Change in contraceptive methods following the Yogyakarta earthquake and its association with the prevalence of unplanned pregnancy

Authors: Elsi Dwi Hapsari et all.
This study was conducted to examine access to contraception and change in contraceptive methods before and after the disaster in Bantul area, and to evaluate the prevalence of unplanned pregnancy.
Study Design
In total, 450 married women participated. Questionnaires, which included participants’ background, contraceptive methods, difficulties in accessing contraceptive method, and unplanned pregnancy, were completed.
Within 1 year of the disaster, the percentage of participants who used injections and implants tended to decrease, while the percentage of participants who used pills tended to increase. Use of coitus interruptus significantly increased after the disaster. The prevalence of unplanned pregnancy was significantly higher in a group of participants who had difficulty accessing contraceptive methods compared to a group that did not.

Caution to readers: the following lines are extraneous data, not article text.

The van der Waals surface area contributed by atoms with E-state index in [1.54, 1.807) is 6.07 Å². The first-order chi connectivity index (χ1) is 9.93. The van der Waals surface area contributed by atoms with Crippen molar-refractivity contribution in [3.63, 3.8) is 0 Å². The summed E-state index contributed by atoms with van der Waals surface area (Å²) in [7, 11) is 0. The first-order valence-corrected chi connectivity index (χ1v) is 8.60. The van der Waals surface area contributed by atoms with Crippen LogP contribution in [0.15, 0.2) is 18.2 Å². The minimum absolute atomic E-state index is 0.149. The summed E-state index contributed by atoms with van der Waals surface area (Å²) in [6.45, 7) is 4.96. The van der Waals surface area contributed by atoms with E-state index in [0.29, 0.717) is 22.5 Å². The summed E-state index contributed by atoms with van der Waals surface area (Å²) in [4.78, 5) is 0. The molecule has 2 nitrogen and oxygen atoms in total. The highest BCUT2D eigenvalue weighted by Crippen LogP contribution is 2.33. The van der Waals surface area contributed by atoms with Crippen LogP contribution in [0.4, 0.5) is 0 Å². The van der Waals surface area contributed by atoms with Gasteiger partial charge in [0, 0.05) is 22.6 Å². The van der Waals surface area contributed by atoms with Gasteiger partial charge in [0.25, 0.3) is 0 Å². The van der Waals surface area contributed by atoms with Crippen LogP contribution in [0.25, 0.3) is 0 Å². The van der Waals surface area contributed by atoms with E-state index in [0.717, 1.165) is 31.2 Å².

Health personnel should not only actively deliver contraceptive methods in a disaster situation but also educate couples to prevent unplanned pregnancy.
Keywords: Contraception; Disaster; Unplanned pregnancy; Contraceptive failure rates
Contact author: email:, Department of Maternity Nursing, Kobe University Graduate School of Health Sciences, Kobe 654-0142, Japan

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